Il Caffè letterario tra storia e modernità

The Literary Café between history and modernity

Literary cafes are born as a meeting point where you can sip a coffee, tea or herbal tea, and at the same time devote yourself to culture, reading and thinking.

History of the literary café

They began to spread in Europe at the beginning of the 1700s and soon became a point of reference for intellectuals and scholars who met there to discuss politics, economics and progress. The first literary café was born in France and was founded by an Italian, Francesco Procopio dei Coltelli who opened the famous Cafè Procope. In a short time the Procope became a meeting place for intellectuals, Enlightenment people and leading figures of the French Revolution. Marat, Danton, Robespierre and Diderot used to meet in this famous literary café.

Literary cafes also spread rapidly in Italy throughout the eighteenth century and it was in those environments that the ideas, debates and political convictions that led to the subsequent revolutions were nourished. The foundations of what was the Italian Risorgimento were laid and discussed in literary cafés throughout the boot. Literary cafés became the places where conversation created reality, where plans, utopian dreams and anarchist fantasies were born.

The literary café in Italy today

Given the great importance that literary cafés had in the history of our country, why not find out which ones are still open and where are they? Here is a list of the oldest and most famous literary cafés in Italy that can still be visited today.

Literary cafés in Northern Italy

  • Caffè Tommaseo is one of the oldest cafés in Trieste, it takes its name from Niccolò Tommaseo, hero of the short and heroic Republic of San Marco (1848-1849) and author of the "Dizionario della lingua italiana", the most important dictionary published in the country during the Renaissance. The date of its foundation is uncertain, but we know that in 1830 its halls were filled with bankers, journalists, artists and writers boasting regular guests of the caliber of James Joyce, Italo Svevo, Franz Kafka.
  • The Caffè Florian , symbol of the city of Venice, opened in Piazza San Marco way back in 1720. It was founded by Floreano Francesconi from whom the name derives. Among the famous people who sat in these frescoed rooms and sipped a coffee on these white marble tables, we remember: Stendhal, Ugo Foscolo, Lord Byron, Honoré de Balzac, Richard Wagner and Charles Dickens.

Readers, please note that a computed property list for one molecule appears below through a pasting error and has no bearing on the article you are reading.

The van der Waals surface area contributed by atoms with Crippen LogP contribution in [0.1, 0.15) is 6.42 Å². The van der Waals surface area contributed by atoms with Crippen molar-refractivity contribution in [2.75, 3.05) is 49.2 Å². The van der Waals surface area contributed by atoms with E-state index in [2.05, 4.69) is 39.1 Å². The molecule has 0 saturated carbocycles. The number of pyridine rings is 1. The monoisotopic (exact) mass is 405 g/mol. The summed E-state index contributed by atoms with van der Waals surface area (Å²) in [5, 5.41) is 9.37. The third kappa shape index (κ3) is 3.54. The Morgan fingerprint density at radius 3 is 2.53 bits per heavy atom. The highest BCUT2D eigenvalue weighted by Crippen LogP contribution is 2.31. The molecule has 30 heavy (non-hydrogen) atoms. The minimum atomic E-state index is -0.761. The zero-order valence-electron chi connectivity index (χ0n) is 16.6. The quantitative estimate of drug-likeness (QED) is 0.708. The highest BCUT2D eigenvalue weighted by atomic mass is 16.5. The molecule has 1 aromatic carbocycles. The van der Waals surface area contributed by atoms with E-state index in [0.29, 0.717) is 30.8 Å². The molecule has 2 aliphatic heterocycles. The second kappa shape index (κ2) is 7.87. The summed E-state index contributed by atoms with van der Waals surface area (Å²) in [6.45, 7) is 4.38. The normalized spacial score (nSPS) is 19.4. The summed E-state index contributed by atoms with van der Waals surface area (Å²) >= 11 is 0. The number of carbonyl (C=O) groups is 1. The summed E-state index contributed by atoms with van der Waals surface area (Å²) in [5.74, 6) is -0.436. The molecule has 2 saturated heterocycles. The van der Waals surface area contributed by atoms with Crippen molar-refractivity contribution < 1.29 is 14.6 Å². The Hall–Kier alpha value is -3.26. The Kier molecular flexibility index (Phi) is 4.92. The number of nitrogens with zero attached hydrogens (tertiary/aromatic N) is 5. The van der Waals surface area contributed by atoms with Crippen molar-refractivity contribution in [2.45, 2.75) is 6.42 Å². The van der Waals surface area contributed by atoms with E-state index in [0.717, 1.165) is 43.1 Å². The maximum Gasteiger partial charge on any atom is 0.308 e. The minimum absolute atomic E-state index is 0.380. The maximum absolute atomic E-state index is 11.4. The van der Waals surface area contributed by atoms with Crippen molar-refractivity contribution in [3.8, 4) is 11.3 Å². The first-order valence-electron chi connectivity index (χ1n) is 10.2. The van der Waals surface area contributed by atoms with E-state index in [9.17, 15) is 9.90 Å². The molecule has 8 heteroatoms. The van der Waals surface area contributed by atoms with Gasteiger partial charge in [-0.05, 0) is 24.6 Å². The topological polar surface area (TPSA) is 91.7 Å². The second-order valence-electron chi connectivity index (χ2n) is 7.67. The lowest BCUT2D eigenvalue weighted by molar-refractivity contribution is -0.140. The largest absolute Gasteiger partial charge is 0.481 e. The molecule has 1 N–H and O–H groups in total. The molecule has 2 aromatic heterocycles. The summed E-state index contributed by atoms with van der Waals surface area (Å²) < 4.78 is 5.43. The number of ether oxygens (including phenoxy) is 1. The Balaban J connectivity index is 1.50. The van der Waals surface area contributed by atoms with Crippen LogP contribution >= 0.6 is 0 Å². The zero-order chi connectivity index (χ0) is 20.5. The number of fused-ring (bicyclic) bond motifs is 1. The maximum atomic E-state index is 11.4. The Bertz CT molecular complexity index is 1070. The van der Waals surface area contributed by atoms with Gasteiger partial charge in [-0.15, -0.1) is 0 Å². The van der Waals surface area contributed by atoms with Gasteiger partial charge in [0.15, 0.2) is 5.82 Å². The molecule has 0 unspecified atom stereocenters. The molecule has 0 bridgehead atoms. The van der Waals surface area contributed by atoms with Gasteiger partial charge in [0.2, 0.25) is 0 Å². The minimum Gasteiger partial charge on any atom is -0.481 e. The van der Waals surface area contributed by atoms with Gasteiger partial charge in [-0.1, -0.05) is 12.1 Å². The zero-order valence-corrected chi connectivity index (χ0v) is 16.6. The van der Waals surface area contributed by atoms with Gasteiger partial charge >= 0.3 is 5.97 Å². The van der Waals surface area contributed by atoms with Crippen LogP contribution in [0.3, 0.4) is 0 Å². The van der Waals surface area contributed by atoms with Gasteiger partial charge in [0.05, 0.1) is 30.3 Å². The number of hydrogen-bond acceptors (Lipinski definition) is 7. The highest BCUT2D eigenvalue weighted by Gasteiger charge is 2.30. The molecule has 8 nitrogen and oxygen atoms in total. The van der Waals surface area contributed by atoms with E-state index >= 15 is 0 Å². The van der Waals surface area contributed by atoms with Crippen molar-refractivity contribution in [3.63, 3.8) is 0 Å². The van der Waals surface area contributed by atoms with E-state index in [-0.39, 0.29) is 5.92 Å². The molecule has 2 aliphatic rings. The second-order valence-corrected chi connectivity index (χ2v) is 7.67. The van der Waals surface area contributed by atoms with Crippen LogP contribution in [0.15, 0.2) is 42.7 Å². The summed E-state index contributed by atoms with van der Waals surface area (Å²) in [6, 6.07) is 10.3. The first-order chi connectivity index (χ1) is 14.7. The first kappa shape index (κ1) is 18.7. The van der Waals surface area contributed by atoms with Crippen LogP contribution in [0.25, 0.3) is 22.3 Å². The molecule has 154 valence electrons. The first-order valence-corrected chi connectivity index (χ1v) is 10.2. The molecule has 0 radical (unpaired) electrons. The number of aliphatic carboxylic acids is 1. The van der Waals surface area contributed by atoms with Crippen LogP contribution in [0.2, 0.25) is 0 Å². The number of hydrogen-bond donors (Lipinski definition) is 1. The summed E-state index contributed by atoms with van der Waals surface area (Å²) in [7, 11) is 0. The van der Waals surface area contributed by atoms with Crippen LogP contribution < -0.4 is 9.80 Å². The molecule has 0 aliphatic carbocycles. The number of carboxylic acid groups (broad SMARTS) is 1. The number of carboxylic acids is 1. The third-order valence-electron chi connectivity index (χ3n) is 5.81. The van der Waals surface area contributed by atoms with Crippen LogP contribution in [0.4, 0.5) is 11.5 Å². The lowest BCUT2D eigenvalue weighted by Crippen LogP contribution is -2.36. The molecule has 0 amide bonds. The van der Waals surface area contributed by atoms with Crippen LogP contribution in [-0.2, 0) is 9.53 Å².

• The Caffè Cova in via Montenapoleone in Milan, near the Scala theater, was opened in 1817. It was frequented by the city's upper class and by famous artists and writers. Even Giuseppe Verdi often sat at his tables. It was also mentioned in some writings by Ernest Hemingway.
  • Caffè Al Bicerin was founded in Turin in 1763. It takes its name from one of the city's iconic drinks - the "bicerin" (meaning "small glass" in Piedmontese) which is a blend of milk cream, chocolate and coffee. Located in the heart of the city, near an important church, it owed its initial success to the fact that the faithful went there immediately after mass. Many famous personalities frequented the Bicerin, among them Count Camillo Benso di Cavour, Alexandre Dumas father, Giacomo Puccini and Friedrich Nietzsche.

Literary cafés in Central and Southern Italy

  • Caffè Giubbe Rosse was founded in Florence in 1897 by two German brewers, the Reininghaus brothers. Giubbe Rosse is one of Italy's most famous literary cafés - and in fact it is often considered the country's literary café par excellence, having served militant futurists such as Prezzolini, Marinetti, Boccioni, Palazzeschi, Carrà and intellectuals such as Montale, Gadda, Saba , Pratolini, Vittorini and Quasimodo.
  • The Antico Caffè Greco in Rome, the capital's temple of culture since 1760 and which at one time was also known as "the German café" due to its illustrious German patrons, including celebrities such as Schopenhauer, Wagner, Liszt and Mendelssohn.
  • In Naples, intellectuals and politicians used to meet at the Caffè Gambrinus . Oscar Wilde during his Neapolitan exile in 1897 used to frequent this ancient literary café. Caffè Gambrinus was founded in 1860 in one of the most beautiful areas of the city of Naples and was the backdrop for the chatter of the local bourgeoisie of the Belle Époque and of Italian and foreign celebrities such as Hemingway, Sartre, Croce, D'Annunzio, Totò, the brothers De Filippo and even Bill Clinton.

Did you like the article? You may also be interested in: The Neapolitan coffee machine: coffee before the moka or Turkish coffee: delight and tradition .

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